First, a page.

The events that have taken place in the past one year have made us rethink our way of living and the sustainability as well as flexibility of systems that we have created over the years. The pandemic saw schools here in Kenya close for over 10months; a move that the entire country was not prepared for.
This meant that parents were now playing the role of teachers, playmates, educators, nurses, the list is endless.
The pandemic has magnified the need for more children’s content that is not only fun but educative. This is what is referred to as EDUTAINMENT.
Here are our thoughts on the Future of Edutainment:
1. Edutainment needs to address real-life issues in addition to curriculum-based material:
The aim here is to help children grow up to become well-rounded and wholistic individuals.
While teaching children Mathematics and Science concepts is very important; we cannot neglect addressing key issues such as social justice, social-emotional learning, identity development as well as mental health. These issues are not new to us, but the pandemic magnified the need to have conversations and finally address them.
While they may be considered ‘difficult’ topics for a child to understand, they are equally necessary conversations to start having with children. What matters is that the content and context is age-appropriate. We have seen a number of children’s channels successfully have conversations around the same. Here are some examples:
-A short, clear and precise blog on what consent looks like for children by Akili Kids!inspired by an episode from Ubongo Kids, a show that airs on the station.
-A beautiful conversation by PBS Kids on Race, Racism and Identity.
2. We need to have more safer edutainment destinations for our children.
Children of today have more options and more control of their programming choices which was definitely not the case for most of us growing up. Kids today manoeuvre from one platform to another; YouTube, children’s apps, livestreams just to name but a few. While this is great in terms of having multiple learning avenues, this unfortunately increases the chances of your child being exposed to harmful content for instance advertisement, while on these platforms.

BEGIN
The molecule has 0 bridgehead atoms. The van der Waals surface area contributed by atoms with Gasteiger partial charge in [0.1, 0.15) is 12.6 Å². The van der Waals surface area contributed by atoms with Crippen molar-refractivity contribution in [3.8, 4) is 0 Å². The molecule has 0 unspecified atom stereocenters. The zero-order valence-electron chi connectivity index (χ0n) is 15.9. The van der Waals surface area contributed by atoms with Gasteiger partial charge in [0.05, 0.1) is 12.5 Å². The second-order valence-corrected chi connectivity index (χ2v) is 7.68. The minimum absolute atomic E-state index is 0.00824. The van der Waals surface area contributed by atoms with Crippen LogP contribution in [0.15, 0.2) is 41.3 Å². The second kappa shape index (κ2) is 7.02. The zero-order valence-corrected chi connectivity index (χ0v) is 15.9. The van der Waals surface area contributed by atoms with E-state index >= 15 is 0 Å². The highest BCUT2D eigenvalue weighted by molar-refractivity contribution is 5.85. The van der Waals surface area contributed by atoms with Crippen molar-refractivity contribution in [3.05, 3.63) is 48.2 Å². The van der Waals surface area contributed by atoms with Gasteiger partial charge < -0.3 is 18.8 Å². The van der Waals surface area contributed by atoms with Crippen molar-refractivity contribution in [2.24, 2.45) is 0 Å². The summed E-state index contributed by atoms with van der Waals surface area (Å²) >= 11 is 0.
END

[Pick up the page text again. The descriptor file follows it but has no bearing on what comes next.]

That is why is it important to have platforms that are dedicated and committed to solely producing children’s content. A good example is Akili Kids! which has a comprehensive protective advertising policy.
This leads us to our third observation and recommendation.
3. Addressing the growing rift brought about by Media and Technological Advancement.
There have been debates on the rifts that technology and media have created amongst families. At one point or another, we’ve been in situations whereby, we are all at home with our loved ones, but everyone is busy on their phone, laptop, TV or tablet.
So how do we ensure that this rift does not grow any bigger? We produce content that is dedicated for children but is ideal for the entire family. In simple terms, content that encourages co-viewership.
Co-viewership creates an opportunity for parents/guardians to bond with their children and strengthen family ties.
4.Creation of Content that depicts reality of the target audience.
Before Akili Kids! there was no station catering to the needs of over 20million Kenyan children. Most of us grew up watching children’s content from the West. We could barely relate to the experiences depicted in those shows. Those were not and would probably never be our lived experiences.
Moving forward, creators of children’s content have to take into consideration the culture and way of life of their target audience. Make the content as relatable to the child as possible.
Akili Network has been able to partner creators of children’s content such as Ubongo Media to air Ubongo Kids and Akili and Me, Paukwa House to bring HummingBird Tales to Kenyan children and Impact(Ed) International to bring My Better World. These are shows that are relatable to Kenyan children.
5. Inclusive Edutainment
Again, the pandemic; it showed us how disproportionately affected some communities were by the directive to have students continue learning from home. This is because of lack of access to internet services and even electricity! So how do we make edutainment accessible to all children and especially those from low income households that cannot afford internet bundles or cable tv?
Akili Network the creators of Akili Kids! have set an example for us all! The channel is free to air and does not require one to have any Pay TV to access it! We need to continue looking for more ways to edutainment more accessible to children from all households!
As much as there is a lot that still needs to be done, it is important to recognize the efforts being made to promote locally produced children’s content. There has also been increased efforts by the Communications Authority of Kenya to ensure that media houses are airing content that is appropriate and adheres to the set ground rules. This is an indication that we are on the right track and a step closer to achieving better edutainment for the Kenyan child.